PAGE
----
“I don’t consider myself to be amazing. If someone else is sick and gets better, nobody would say they are ‘amazing’ for coming back to work. I’m just a person who is able but has mobility issues. I think people were showing concern by asking about my wellbeing but personally, it felt like they were suggesting that because I have MS, I shouldn’t be working.” 

Lisa adds: “I have often been asked questions such as: ‘how do you have the strength to keep working? Why do you bother to work? Why not consider ill-health retirement?’ One of the biggest realisations I have had since being diagnosed with a visible condition like MS is accepting that some comments are positive and can help me to cope, but others are negative and would stop me from living my life to the fullest if I took them to heart. 

“I think I’ve come a long way now. I don’t feel sorry for myself”

Lisa feels that over time, her team and managers have learned to accommodate her. “Personally, I don’t like sympathy. Within my team, everyone knows me really well and knows if I’ve had a bad day. They don’t treat me as if I’m disabled, but like any other person. Managers that I work closely with also do the same now.” 

Occupational Health supported Lisa by helping her to apply for Access to Work, through which she was given a grant to pay for a scooter that helps her move around the South Kensington Campus. In addition, she has been given a car parking space so that she can drive to work using her adapted mobility car, works from home when needed and feels that her colleagues consider the location of meetings so that she does not become fatigued when travelling.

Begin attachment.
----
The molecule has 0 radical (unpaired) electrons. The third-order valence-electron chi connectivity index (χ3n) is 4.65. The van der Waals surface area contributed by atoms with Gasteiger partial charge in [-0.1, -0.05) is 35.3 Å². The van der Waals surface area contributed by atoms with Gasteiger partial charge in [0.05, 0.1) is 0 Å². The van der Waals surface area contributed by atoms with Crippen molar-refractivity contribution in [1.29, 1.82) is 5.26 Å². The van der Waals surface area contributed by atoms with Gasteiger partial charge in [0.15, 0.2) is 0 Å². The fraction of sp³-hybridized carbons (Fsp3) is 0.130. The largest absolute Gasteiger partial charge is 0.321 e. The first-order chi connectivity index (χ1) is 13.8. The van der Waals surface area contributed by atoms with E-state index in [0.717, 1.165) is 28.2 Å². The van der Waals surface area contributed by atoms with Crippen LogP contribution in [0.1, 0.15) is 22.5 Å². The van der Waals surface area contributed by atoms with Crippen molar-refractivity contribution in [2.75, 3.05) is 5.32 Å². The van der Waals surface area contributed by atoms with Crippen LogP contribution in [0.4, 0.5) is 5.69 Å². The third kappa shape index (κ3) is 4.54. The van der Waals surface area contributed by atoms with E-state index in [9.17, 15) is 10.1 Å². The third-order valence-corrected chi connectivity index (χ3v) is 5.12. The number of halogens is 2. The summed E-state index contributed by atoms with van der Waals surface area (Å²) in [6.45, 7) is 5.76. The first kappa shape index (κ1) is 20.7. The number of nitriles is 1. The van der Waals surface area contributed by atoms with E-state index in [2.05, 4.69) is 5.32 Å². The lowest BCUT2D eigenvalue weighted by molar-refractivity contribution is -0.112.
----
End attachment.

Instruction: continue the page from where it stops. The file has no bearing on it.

“I also have an excellent family support network and because of them I’m able to function quite well,” Lisa adds. “I’m still normal and do normal things – I go on holiday two or three times a year. I might not be able to go dancing or clubbing, but I have just visited Miami and went on a cruise.   

Lisa was awarded the Imperial College Medal in 2016
Lisa was awarded the Imperial College Medal in 2016

“In the beginning when I was first diagnosed, I was very defensive and I wouldn’t accept any help. I think I’ve come a long way now. I don’t feel sorry for myself. I know there are others with MS who might have more severe symptoms, so I feel quite fortunate. 

“If I had one wish, it would be for the stiffness to go. I wish I could move around. I don’t know what the future holds, but I can’t think of it negatively.” 

Lisa is also co-Chair of the College’s staff network for individuals living with a disability, Able@Imperial. If you are interested in working alongside Lisa as co-Chair or would like to shape the direction of the network, email Lisa for further information. 

Imperial will also mark Disability History Month with a talk from Raquel Siganporia, Partner and Head of the Spinal Injury team at law firm Bolt Burdon Kemp. In her talk, titled 'How not to judge a book by its spine’, Raquel will discuss her personal experiences of good practice in the workforce when employing someone with a disability. This event will take place on Tuesday 4 December, 12.30 – 13.30, Lecture Theatre G100, Imperial College Business School, Exhibition Road, SW7 2AZ. Register to attend.


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Martha Nahar

Martha Nahar
Communications and Public Affairs

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Tel: +44 (0)20 7594 6708
Email: m.nahar@imperial.ac.uk